Revocable Living Trusts are real and women, especially, should consider having a living trust as part of their estate plan.

Not because my grandmother, one of the best women who ever lived, had a hope chest at the foot of her bed.  Women need living trusts because living trusts are one of the best ways to protect yourself and your assets as you age and after you pass away.

So what is a living trust and why do I liken it to the hope chest at the foot of my grandmother’s bed?

The purpose of the hope chest was to keep things safe, likely for someone else, in the future.  But maybe for the person who made them and stored them to use later and know that while they were in storage, the items were safe and sound.  That is why most hope chests were lined with cedar.  (The Lane Company made most of the hope chests I saw growing up in the Midwest.  Just an aside, there.)  The cedar lining helped preserve the things inside the hope chest.  Things like handmade quilts, handmade blankets, handmade items for use later or to give to others later.  To keep them safe.

A revocable living trust does the same thing.  You build this beautiful wooden box (with the help of an estate planning attorney like me).  You line that wooden box with cedar.  You also build an instruction manual.  You put what you want to keep safe inside that box.  This is called funding your revocable living trust.  It usually means you will retitle an asset (like a bank account or your house) into the name of the trust.  You could also update your beneficiary designations to be directed to the box (trust) when you pass away.  The things inside this box, i.e. the revocable living trust, are yours to do as you wish with during your lifetime.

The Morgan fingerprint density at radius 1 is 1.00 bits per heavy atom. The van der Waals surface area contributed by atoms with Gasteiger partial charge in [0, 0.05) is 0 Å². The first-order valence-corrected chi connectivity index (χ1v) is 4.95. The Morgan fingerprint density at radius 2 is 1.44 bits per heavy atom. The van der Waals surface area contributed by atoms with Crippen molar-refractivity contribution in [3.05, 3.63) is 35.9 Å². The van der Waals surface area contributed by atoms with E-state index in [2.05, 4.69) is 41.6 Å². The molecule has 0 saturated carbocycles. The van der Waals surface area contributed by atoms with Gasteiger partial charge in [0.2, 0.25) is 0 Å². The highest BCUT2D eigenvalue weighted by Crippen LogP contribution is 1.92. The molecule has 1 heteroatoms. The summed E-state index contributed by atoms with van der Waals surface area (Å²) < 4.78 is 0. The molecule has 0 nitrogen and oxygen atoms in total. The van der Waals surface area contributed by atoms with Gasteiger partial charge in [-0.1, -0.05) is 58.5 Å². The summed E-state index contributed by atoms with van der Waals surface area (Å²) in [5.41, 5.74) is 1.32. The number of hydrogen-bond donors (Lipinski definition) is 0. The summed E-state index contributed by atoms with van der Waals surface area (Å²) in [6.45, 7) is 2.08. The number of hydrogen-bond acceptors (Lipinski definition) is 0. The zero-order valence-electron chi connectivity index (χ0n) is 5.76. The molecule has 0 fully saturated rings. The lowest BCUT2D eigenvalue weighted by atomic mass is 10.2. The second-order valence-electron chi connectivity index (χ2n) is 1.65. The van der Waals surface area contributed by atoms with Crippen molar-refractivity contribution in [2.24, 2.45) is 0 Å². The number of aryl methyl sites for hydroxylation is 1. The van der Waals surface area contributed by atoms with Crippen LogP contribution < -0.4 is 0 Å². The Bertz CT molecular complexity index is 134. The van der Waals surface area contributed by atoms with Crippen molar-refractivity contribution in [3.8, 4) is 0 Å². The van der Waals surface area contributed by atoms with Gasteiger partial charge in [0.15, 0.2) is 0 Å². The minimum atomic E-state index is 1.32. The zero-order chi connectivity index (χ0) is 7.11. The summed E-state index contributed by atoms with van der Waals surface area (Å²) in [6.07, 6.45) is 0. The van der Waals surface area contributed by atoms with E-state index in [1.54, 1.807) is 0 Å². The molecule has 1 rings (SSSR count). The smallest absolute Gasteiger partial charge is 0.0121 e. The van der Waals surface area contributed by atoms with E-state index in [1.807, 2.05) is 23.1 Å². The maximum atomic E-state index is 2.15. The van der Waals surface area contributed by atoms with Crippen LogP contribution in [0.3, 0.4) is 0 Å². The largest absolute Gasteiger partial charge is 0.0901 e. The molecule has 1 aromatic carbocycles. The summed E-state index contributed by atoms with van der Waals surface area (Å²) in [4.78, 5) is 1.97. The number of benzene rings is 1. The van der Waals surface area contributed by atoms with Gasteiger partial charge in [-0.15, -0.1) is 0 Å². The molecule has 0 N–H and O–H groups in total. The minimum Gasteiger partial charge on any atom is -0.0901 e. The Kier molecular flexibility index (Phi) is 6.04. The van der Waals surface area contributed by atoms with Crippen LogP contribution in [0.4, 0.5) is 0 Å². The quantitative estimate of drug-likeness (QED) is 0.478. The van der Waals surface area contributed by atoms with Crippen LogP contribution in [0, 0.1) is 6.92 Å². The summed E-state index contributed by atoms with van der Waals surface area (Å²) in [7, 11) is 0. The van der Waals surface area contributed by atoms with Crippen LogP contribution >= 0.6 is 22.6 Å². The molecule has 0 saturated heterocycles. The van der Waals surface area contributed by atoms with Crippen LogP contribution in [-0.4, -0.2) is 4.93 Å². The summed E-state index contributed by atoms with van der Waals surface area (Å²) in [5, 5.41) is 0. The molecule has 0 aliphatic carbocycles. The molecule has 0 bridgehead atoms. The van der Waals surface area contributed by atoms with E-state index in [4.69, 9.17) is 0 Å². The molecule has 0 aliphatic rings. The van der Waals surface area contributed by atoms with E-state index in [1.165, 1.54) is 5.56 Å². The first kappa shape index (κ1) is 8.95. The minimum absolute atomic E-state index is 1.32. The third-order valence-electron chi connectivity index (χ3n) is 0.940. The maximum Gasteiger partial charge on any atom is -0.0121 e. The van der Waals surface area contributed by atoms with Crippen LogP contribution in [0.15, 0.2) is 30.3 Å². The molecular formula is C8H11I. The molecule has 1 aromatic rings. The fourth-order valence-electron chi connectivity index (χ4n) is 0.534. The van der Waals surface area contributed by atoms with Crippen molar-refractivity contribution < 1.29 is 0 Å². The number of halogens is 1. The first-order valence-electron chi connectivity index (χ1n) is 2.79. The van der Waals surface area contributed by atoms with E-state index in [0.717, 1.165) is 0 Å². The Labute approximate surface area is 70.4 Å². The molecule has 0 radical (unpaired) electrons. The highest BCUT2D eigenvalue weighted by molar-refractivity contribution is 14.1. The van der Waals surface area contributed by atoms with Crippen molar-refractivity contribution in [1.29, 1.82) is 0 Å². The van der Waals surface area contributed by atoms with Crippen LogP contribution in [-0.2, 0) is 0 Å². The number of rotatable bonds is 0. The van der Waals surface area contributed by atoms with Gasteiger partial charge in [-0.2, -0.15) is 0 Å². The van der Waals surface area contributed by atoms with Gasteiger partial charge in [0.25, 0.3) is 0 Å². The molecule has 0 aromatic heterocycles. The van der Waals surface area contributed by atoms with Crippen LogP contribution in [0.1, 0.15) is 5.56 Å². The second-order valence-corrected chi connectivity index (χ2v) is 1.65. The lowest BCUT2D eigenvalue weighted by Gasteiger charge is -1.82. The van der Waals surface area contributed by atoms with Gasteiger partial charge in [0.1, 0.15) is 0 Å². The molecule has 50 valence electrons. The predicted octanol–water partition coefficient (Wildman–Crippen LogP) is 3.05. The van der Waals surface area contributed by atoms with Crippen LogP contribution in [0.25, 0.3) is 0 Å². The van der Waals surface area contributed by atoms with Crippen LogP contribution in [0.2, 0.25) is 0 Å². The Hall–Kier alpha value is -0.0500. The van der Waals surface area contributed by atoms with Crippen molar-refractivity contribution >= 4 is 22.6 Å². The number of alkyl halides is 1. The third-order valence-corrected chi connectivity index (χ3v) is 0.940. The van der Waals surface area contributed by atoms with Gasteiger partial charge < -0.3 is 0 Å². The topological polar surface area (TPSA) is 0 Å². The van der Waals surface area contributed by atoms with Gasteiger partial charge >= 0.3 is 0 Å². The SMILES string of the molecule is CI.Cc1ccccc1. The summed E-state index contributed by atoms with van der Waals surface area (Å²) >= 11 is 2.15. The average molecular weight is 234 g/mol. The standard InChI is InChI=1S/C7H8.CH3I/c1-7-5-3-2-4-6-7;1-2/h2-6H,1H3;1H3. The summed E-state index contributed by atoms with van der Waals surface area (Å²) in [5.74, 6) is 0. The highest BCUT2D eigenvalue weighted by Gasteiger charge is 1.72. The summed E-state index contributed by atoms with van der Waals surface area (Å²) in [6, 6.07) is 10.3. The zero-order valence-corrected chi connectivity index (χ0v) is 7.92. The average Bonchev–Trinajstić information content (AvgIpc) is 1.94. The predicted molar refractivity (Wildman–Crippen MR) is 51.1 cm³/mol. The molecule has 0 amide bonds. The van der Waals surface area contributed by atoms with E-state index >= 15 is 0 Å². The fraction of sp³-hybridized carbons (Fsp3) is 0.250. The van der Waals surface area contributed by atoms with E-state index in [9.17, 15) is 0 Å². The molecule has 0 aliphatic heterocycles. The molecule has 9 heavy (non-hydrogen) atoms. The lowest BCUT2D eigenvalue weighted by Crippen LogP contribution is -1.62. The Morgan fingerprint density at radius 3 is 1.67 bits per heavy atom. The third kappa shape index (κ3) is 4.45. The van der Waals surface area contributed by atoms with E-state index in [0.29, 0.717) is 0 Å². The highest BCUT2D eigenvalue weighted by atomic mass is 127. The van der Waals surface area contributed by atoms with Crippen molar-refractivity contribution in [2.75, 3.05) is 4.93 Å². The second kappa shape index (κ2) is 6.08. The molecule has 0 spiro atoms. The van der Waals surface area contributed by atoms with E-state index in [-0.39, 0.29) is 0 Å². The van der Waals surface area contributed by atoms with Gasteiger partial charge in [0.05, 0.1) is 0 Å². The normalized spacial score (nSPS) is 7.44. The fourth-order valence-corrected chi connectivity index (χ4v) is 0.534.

But if during your lifetime, you become incapacitated and you need help with managing your things and ensuring your things inside that box are safe, there is that instruction manual.  That manual says very clearly who can help you with your box while you are alive and may or may not be incapacitated.  It makes it very clear who benefits from the things in the box.  You.  You benefit.  Period.

Then when you pass away, it will be much smoother for someone who is named in that instructional manual to step in and ensure that the wishes for what you want to have happen to your things actually happens.

The hope chest, the beautiful wooden box, makes it more likely you and your things (for you and your loved ones) are protected.

That is why women need a revocable living trust. Not to complicate things, but to uncomplicate things.  Not to take away things, but to ensure things are there when women need them as they age.

If you are a woman and are interested in learning more about revocable living trusts for you and maybe even your spouse, call us.  We help women protect themselves and their property.  It is what we do!